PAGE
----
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Made to Stick: Why Some Ideas Survive and Others Die: Chip Heath, Dan Heath: 9781400064281:

Made to Stick: Why Some Ideas Survive and Others Die: Chip Heath, Dan Heath: 9781400064281:

Drive: The Surprising Truth About What Motivates Us (9781594484803): Daniel H. Pink The Chocolate-and-Radish Experiment That Birthed the Modern Conception of Willpower - Hans Villarica - Health Psychologist Roy Baumeister reflects on his groundbreaking 1998 research on self-control and shares how it became the dominant theory despite its unpopular Freudian roots. A strong man from the late 19th century. Library of Congress Back in 1996, Roy Baumeister conducted an experiment that was downright evil. Together with his former Case Western Reserve University colleagues Ellen Bratslavsky, Mark Muraven, and Dianne Tice, he examined the effect of a tempting food challenge designed to deplete participants' willpower through the awful power of an unfulfilled promise of chocolate! In the first part of the trial, Baumeister kept the 67 study participants in a room that smelled of freshly baked chocolate cookies and then teased them further by showing them the actual treats alongside other chocolate-flavored confections. After the food bait-and-switch, Baumeister's team gave the participants a second, supposedly unrelated exercise, a persistence-testing puzzle. A 1919 Popular Science ad.

The Power of Habit: Why We Do What We Do in Life and Business (3520700000553): Charles Duhigg Mindset (book) Carol S. Dweck (born October 17, 1946) is the Lewis and Virginia Eaton Professor of Psychology at Stanford University.[1] She graduated from Barnard College in 1967 and earned a Ph.D. from Yale University in 1972. She taught at Columbia University, Harvard University, and the University of Illinois before joining the Stanford faculty in 2004. Contributions[edit] Professor Dweck has primary research interests in motivation,[2][3][4][5][6][7] personality, and development. "In a fixed mindset students believe their basic abilities, their intelligence, their talents, are just fixed traits. This is important because (1) individuals with a "growth" theory are more likely to continue working hard despite setbacks and (2) individuals' theories of intelligence can be affected by subtle environmental cues. Selected publications[edit] Dweck, C. Sources[edit] See also[edit] Goal orientation References[edit]

The Fifth Discipline: Peter M. Senge: 9780553456349: Relaxation & Creativity: The Science of Sleeping on It | Moments of Genius by Sam McNerney Sigmund Freud postulated that dreaming is a reflection of the unleashed id; it represents one’s deep sexual fantasies and frustrations implanted during childhood. But what happens when we fall asleep is usually much less dramatic; we dream about the problems of everyday life. Now scientists understand dreaming as an integral part of the creative process – it’s not just about the problems of everyday life, it’s about solving them. In 2004, the neuroscientists Ullrich Wagner and Jan Born published a paper in Nature that examined the relationship between sleep and problem solving. They found that only 20 percent of the participants were sharp enough to spot the shortcut even though most wrestled the task for several hours. In terms of problem solving, the queen of dreams might be Deirdre Barrett, a professor at Harvard Medical School. After one week, Barrett found that about half of the students dreamt about their problem and about a quarter dreamt a solution.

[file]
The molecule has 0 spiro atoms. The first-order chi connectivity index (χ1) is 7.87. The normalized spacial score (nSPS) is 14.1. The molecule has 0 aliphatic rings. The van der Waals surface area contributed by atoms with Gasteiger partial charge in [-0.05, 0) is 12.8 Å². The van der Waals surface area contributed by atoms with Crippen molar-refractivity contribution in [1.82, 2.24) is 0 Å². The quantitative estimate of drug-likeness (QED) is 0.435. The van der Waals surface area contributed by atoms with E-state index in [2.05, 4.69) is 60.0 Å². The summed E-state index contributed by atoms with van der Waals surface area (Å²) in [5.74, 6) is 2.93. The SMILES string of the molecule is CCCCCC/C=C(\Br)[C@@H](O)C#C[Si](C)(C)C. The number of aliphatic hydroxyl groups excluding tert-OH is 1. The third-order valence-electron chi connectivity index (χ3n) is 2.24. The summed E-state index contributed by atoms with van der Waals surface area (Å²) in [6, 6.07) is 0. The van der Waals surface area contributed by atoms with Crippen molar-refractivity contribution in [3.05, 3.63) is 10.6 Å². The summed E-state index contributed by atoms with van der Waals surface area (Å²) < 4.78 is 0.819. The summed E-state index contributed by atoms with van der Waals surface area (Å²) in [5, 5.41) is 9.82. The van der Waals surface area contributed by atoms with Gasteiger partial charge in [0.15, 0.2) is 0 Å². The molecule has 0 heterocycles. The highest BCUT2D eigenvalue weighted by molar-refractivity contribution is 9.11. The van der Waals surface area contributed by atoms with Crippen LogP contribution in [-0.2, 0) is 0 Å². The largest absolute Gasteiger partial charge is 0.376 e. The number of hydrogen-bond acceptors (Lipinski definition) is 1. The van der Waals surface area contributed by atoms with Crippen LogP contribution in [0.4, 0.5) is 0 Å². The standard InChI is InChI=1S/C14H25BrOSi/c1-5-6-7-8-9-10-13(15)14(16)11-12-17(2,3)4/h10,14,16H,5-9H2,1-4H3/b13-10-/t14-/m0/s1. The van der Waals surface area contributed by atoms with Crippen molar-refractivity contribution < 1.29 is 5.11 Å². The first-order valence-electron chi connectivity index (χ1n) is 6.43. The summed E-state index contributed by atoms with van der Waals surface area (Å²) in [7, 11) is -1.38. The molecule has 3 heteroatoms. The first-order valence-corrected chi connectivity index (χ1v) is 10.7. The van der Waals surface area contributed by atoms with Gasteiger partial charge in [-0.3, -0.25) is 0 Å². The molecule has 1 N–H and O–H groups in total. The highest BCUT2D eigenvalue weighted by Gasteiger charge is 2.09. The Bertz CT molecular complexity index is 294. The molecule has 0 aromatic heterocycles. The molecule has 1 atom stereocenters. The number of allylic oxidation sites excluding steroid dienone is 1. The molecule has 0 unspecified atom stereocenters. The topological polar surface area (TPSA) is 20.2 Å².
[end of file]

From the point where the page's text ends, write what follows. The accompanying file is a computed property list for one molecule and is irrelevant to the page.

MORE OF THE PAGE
Are You Smart Enough to Work at Google?: Trick Questions, Zen-like Riddles, Insanely Difficult Puzzles, and Other Devious Interviewing Techniques You ... Know to Get a Job Anywhere in the New Economy: William Poundstone: 9780316099981: Deirdre Barrett - The "Committee of Sleep" : A Study of Dream Incubation for Probelm Solving - Dreaming Articles Online from the journal of the Association for the Study of Dreams Dreaming, Vol. 3, No. 2, 1993 The “Committee of Sleep”: A Study of DreamIncubation for Problem Solving Deirdre Barrett[1] Subjects incubated dreams addressing problems chosen by the dreamer nightly for one week. KEY WORDS: dreaming; problem solving; creativity; dream incubation. The French Surrealist poet, St. None of these quotes designate the dream as spokesperson for the committee of sleep. Inventions as varied as Elias Howe's sewing machine needle—with the hole Dream psychologists and historians take a variety of stances toward such anecdotes. Others not only believe such problem solving occurs spontaneously, but also advocate cultivating it by dream incubation.. Several research studies have examined different aspects of problem solving and dreams. Cartwright (1974) had subjects try to solve three types of problems: crossword puzzles, word association tests, and story completion. Two raters then judged all dreams in the week's journals on criteria A and B above. Table 1. See Table 3.